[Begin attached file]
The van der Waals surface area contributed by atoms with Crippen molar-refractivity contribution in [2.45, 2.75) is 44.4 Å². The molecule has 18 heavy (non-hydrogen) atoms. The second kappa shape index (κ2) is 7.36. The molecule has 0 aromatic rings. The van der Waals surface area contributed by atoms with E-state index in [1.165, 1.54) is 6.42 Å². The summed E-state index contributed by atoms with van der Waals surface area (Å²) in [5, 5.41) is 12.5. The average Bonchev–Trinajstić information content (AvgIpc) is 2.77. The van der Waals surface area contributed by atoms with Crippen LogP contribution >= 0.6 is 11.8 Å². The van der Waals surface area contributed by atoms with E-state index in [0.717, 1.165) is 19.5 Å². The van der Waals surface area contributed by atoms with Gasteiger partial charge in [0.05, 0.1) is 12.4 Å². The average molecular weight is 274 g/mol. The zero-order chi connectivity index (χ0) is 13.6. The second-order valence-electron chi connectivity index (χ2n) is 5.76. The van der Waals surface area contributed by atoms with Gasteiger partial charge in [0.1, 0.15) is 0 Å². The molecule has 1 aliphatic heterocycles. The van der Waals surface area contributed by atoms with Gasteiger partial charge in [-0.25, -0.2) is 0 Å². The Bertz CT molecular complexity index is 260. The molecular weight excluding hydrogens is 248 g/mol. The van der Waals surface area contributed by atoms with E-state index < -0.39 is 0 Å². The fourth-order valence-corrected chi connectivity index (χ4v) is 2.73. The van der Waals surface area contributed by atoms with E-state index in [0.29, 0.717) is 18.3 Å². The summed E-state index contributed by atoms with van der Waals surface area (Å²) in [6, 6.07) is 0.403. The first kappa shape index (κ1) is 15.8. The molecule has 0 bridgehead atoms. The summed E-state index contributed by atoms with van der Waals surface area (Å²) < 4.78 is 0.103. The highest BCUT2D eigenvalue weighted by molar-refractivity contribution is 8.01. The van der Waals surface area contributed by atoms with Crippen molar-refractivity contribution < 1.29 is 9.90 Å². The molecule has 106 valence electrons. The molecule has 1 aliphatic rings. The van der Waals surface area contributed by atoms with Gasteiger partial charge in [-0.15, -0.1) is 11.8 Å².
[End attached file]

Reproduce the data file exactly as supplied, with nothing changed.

The van der Waals surface area contributed by atoms with Crippen molar-refractivity contribution in [2.45, 2.75) is 44.4 Å². The molecule has 18 heavy (non-hydrogen) atoms. The second kappa shape index (κ2) is 7.36. The molecule has 0 aromatic rings. The van der Waals surface area contributed by atoms with E-state index in [1.165, 1.54) is 6.42 Å². The summed E-state index contributed by atoms with van der Waals surface area (Å²) in [5, 5.41) is 12.5. The average Bonchev–Trinajstić information content (AvgIpc) is 2.77. The van der Waals surface area contributed by atoms with Crippen LogP contribution >= 0.6 is 11.8 Å². The van der Waals surface area contributed by atoms with E-state index in [0.717, 1.165) is 19.5 Å². The van der Waals surface area contributed by atoms with Gasteiger partial charge in [0.05, 0.1) is 12.4 Å². The average molecular weight is 274 g/mol. The zero-order chi connectivity index (χ0) is 13.6. The second-order valence-electron chi connectivity index (χ2n) is 5.76. The van der Waals surface area contributed by atoms with Gasteiger partial charge in [0.1, 0.15) is 0 Å². The molecule has 1 aliphatic heterocycles. The van der Waals surface area contributed by atoms with Gasteiger partial charge in [-0.25, -0.2) is 0 Å². The Bertz CT molecular complexity index is 260. The molecular weight excluding hydrogens is 248 g/mol. The van der Waals surface area contributed by atoms with E-state index < -0.39 is 0 Å². The fourth-order valence-corrected chi connectivity index (χ4v) is 2.73. The van der Waals surface area contributed by atoms with E-state index in [0.29, 0.717) is 18.3 Å². The summed E-state index contributed by atoms with van der Waals surface area (Å²) in [6, 6.07) is 0.403. The first kappa shape index (κ1) is 15.8. The molecule has 0 bridgehead atoms. The summed E-state index contributed by atoms with van der Waals surface area (Å²) < 4.78 is 0.103. The highest BCUT2D eigenvalue weighted by molar-refractivity contribution is 8.01. The van der Waals surface area contributed by atoms with Crippen molar-refractivity contribution < 1.29 is 9.90 Å². The molecule has 106 valence electrons. The molecule has 1 aliphatic rings. The van der Waals surface area contributed by atoms with Gasteiger partial charge in [-0.15, -0.1) is 11.8 Å².